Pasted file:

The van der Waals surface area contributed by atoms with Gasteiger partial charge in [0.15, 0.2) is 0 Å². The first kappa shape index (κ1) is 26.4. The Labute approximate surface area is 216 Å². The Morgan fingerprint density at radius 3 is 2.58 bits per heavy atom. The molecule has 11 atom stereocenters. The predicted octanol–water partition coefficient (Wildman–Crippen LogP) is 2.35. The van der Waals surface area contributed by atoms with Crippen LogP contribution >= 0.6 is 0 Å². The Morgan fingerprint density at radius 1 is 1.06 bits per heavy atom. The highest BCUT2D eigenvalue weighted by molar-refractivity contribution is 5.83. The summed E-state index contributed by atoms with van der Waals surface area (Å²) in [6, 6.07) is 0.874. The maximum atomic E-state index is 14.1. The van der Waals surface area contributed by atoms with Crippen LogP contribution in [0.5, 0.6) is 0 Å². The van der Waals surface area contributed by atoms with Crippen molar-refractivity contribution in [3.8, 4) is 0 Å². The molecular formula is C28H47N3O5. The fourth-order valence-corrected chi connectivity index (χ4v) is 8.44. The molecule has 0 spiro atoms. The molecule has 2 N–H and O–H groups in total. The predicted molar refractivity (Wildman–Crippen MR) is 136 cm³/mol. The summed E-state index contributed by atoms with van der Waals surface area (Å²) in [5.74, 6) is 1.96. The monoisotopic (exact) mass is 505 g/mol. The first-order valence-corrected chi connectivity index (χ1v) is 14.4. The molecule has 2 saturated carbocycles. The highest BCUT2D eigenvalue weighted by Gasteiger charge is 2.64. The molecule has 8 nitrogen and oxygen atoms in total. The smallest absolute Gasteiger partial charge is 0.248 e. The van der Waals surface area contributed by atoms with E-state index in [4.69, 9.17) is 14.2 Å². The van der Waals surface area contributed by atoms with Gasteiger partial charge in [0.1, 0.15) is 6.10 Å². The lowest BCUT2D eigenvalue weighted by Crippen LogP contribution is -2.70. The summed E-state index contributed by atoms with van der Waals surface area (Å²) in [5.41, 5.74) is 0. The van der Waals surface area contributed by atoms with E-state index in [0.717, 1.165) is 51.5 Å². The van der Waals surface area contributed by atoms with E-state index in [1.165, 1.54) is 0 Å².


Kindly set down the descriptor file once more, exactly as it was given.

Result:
The van der Waals surface area contributed by atoms with Gasteiger partial charge in [0.15, 0.2) is 0 Å². The first kappa shape index (κ1) is 26.4. The Labute approximate surface area is 216 Å². The Morgan fingerprint density at radius 3 is 2.58 bits per heavy atom. The molecule has 11 atom stereocenters. The predicted octanol–water partition coefficient (Wildman–Crippen LogP) is 2.35. The van der Waals surface area contributed by atoms with Crippen LogP contribution >= 0.6 is 0 Å². The Morgan fingerprint density at radius 1 is 1.06 bits per heavy atom. The highest BCUT2D eigenvalue weighted by molar-refractivity contribution is 5.83. The summed E-state index contributed by atoms with van der Waals surface area (Å²) in [6, 6.07) is 0.874. The maximum atomic E-state index is 14.1. The van der Waals surface area contributed by atoms with Crippen LogP contribution in [0.5, 0.6) is 0 Å². The van der Waals surface area contributed by atoms with Crippen molar-refractivity contribution in [3.8, 4) is 0 Å². The molecular formula is C28H47N3O5. The fourth-order valence-corrected chi connectivity index (χ4v) is 8.44. The molecule has 0 spiro atoms. The molecule has 2 N–H and O–H groups in total. The predicted molar refractivity (Wildman–Crippen MR) is 136 cm³/mol. The summed E-state index contributed by atoms with van der Waals surface area (Å²) in [5.74, 6) is 1.96. The monoisotopic (exact) mass is 505 g/mol. The first-order valence-corrected chi connectivity index (χ1v) is 14.4. The molecule has 2 saturated carbocycles. The highest BCUT2D eigenvalue weighted by Gasteiger charge is 2.64. The molecule has 8 nitrogen and oxygen atoms in total. The smallest absolute Gasteiger partial charge is 0.248 e. The van der Waals surface area contributed by atoms with E-state index in [4.69, 9.17) is 14.2 Å². The van der Waals surface area contributed by atoms with Gasteiger partial charge in [0.1, 0.15) is 6.10 Å². The lowest BCUT2D eigenvalue weighted by Crippen LogP contribution is -2.70. The summed E-state index contributed by atoms with van der Waals surface area (Å²) in [5.41, 5.74) is 0. The van der Waals surface area contributed by atoms with E-state index in [0.717, 1.165) is 51.5 Å². The van der Waals surface area contributed by atoms with E-state index in [1.165, 1.54) is 0 Å².